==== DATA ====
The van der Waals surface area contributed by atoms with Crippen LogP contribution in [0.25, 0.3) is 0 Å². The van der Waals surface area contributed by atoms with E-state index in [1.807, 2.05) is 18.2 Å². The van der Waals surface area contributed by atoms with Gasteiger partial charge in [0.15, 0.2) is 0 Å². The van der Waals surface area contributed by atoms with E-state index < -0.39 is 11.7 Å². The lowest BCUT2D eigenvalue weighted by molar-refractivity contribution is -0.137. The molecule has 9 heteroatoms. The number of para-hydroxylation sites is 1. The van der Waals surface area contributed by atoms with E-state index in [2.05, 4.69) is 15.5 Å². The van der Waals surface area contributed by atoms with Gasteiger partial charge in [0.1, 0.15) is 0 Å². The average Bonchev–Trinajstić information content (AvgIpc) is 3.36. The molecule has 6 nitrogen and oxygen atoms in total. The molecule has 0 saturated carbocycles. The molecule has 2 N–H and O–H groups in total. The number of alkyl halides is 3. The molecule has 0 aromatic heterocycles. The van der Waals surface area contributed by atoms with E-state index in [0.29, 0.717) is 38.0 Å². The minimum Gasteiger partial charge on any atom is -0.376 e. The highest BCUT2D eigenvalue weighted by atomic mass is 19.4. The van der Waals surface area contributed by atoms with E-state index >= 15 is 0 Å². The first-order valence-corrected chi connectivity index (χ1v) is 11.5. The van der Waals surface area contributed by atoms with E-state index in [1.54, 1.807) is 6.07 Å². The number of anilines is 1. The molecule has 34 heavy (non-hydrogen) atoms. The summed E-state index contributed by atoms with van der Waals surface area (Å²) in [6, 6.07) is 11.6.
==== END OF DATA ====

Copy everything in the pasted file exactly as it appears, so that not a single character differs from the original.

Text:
The van der Waals surface area contributed by atoms with Crippen LogP contribution in [0.25, 0.3) is 0 Å². The van der Waals surface area contributed by atoms with E-state index in [1.807, 2.05) is 18.2 Å². The van der Waals surface area contributed by atoms with Gasteiger partial charge in [0.15, 0.2) is 0 Å². The van der Waals surface area contributed by atoms with E-state index < -0.39 is 11.7 Å². The lowest BCUT2D eigenvalue weighted by molar-refractivity contribution is -0.137. The molecule has 9 heteroatoms. The number of para-hydroxylation sites is 1. The van der Waals surface area contributed by atoms with E-state index in [2.05, 4.69) is 15.5 Å². The van der Waals surface area contributed by atoms with Gasteiger partial charge in [0.1, 0.15) is 0 Å². The average Bonchev–Trinajstić information content (AvgIpc) is 3.36. The molecule has 6 nitrogen and oxygen atoms in total. The molecule has 0 saturated carbocycles. The molecule has 2 N–H and O–H groups in total. The number of alkyl halides is 3. The molecule has 0 aromatic heterocycles. The van der Waals surface area contributed by atoms with E-state index in [0.29, 0.717) is 38.0 Å². The minimum Gasteiger partial charge on any atom is -0.376 e. The highest BCUT2D eigenvalue weighted by atomic mass is 19.4. The van der Waals surface area contributed by atoms with E-state index >= 15 is 0 Å². The first-order valence-corrected chi connectivity index (χ1v) is 11.5. The van der Waals surface area contributed by atoms with E-state index in [1.54, 1.807) is 6.07 Å². The number of anilines is 1. The molecule has 34 heavy (non-hydrogen) atoms. The summed E-state index contributed by atoms with van der Waals surface area (Å²) in [6, 6.07) is 11.6.